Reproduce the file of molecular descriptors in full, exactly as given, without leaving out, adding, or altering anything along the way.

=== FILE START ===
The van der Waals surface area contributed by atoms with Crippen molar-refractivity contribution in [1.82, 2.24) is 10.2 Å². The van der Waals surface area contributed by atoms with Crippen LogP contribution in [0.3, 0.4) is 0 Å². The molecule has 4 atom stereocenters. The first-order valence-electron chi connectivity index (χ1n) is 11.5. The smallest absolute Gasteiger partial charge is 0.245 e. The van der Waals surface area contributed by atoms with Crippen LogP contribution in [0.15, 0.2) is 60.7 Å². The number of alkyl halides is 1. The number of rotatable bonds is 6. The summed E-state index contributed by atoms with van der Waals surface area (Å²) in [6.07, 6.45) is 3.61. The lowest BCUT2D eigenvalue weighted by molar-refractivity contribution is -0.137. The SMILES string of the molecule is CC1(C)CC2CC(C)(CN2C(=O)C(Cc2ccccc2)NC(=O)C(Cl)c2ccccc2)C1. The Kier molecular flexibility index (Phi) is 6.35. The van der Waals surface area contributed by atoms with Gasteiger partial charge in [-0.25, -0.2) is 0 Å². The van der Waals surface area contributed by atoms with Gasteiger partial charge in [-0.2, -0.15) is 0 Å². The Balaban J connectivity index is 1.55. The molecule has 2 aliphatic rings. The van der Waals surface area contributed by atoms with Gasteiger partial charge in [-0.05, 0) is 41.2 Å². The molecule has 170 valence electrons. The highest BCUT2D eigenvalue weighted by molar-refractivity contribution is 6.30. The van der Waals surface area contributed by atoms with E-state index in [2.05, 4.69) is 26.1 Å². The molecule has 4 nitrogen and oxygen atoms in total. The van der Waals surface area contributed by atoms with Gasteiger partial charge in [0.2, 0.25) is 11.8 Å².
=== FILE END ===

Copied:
The van der Waals surface area contributed by atoms with Crippen molar-refractivity contribution in [1.82, 2.24) is 10.2 Å². The van der Waals surface area contributed by atoms with Crippen LogP contribution in [0.3, 0.4) is 0 Å². The molecule has 4 atom stereocenters. The first-order valence-electron chi connectivity index (χ1n) is 11.5. The smallest absolute Gasteiger partial charge is 0.245 e. The van der Waals surface area contributed by atoms with Crippen LogP contribution in [0.15, 0.2) is 60.7 Å². The number of alkyl halides is 1. The number of rotatable bonds is 6. The summed E-state index contributed by atoms with van der Waals surface area (Å²) in [6.07, 6.45) is 3.61. The lowest BCUT2D eigenvalue weighted by molar-refractivity contribution is -0.137. The SMILES string of the molecule is CC1(C)CC2CC(C)(CN2C(=O)C(Cc2ccccc2)NC(=O)C(Cl)c2ccccc2)C1. The Kier molecular flexibility index (Phi) is 6.35. The van der Waals surface area contributed by atoms with Gasteiger partial charge in [-0.25, -0.2) is 0 Å². The van der Waals surface area contributed by atoms with Gasteiger partial charge in [-0.2, -0.15) is 0 Å². The Balaban J connectivity index is 1.55. The molecule has 2 aliphatic rings. The van der Waals surface area contributed by atoms with Gasteiger partial charge in [-0.05, 0) is 41.2 Å². The molecule has 170 valence electrons. The highest BCUT2D eigenvalue weighted by molar-refractivity contribution is 6.30. The van der Waals surface area contributed by atoms with E-state index in [2.05, 4.69) is 26.1 Å². The molecule has 4 nitrogen and oxygen atoms in total. The van der Waals surface area contributed by atoms with Gasteiger partial charge in [0.2, 0.25) is 11.8 Å².